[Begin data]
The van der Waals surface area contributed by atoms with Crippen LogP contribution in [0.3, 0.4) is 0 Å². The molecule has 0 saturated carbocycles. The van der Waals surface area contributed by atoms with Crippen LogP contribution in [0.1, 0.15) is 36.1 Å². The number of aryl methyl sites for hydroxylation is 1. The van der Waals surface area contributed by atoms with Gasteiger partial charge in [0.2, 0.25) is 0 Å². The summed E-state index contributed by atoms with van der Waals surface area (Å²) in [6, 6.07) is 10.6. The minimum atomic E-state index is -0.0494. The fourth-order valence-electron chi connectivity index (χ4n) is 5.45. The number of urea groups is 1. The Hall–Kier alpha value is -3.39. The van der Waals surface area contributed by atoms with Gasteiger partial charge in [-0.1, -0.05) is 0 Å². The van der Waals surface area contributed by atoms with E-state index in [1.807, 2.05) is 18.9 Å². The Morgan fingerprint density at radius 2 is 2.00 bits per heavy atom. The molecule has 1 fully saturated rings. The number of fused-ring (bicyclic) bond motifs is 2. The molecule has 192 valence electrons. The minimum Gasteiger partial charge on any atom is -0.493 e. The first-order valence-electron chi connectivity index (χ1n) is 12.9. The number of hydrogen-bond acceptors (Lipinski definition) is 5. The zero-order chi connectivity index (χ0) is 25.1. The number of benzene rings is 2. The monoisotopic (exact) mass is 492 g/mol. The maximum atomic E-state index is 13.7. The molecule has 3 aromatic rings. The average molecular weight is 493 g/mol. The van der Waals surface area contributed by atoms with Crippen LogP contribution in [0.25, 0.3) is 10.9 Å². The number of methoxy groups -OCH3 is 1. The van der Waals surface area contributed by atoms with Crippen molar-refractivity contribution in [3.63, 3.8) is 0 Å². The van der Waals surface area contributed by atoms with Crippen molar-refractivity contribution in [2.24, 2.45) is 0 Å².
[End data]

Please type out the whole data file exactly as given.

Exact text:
The van der Waals surface area contributed by atoms with Crippen LogP contribution in [0.3, 0.4) is 0 Å². The molecule has 0 saturated carbocycles. The van der Waals surface area contributed by atoms with Crippen LogP contribution in [0.1, 0.15) is 36.1 Å². The number of aryl methyl sites for hydroxylation is 1. The van der Waals surface area contributed by atoms with Gasteiger partial charge in [0.2, 0.25) is 0 Å². The summed E-state index contributed by atoms with van der Waals surface area (Å²) in [6, 6.07) is 10.6. The minimum atomic E-state index is -0.0494. The fourth-order valence-electron chi connectivity index (χ4n) is 5.45. The number of urea groups is 1. The Hall–Kier alpha value is -3.39. The van der Waals surface area contributed by atoms with Gasteiger partial charge in [-0.1, -0.05) is 0 Å². The van der Waals surface area contributed by atoms with E-state index in [1.807, 2.05) is 18.9 Å². The Morgan fingerprint density at radius 2 is 2.00 bits per heavy atom. The molecule has 1 fully saturated rings. The number of fused-ring (bicyclic) bond motifs is 2. The molecule has 192 valence electrons. The minimum Gasteiger partial charge on any atom is -0.493 e. The first-order valence-electron chi connectivity index (χ1n) is 12.9. The number of hydrogen-bond acceptors (Lipinski definition) is 5. The zero-order chi connectivity index (χ0) is 25.1. The number of benzene rings is 2. The monoisotopic (exact) mass is 492 g/mol. The maximum atomic E-state index is 13.7. The molecule has 3 aromatic rings. The average molecular weight is 493 g/mol. The van der Waals surface area contributed by atoms with Crippen LogP contribution in [0.25, 0.3) is 10.9 Å². The number of methoxy groups -OCH3 is 1. The van der Waals surface area contributed by atoms with Crippen molar-refractivity contribution in [3.63, 3.8) is 0 Å². The van der Waals surface area contributed by atoms with Crippen molar-refractivity contribution in [2.24, 2.45) is 0 Å².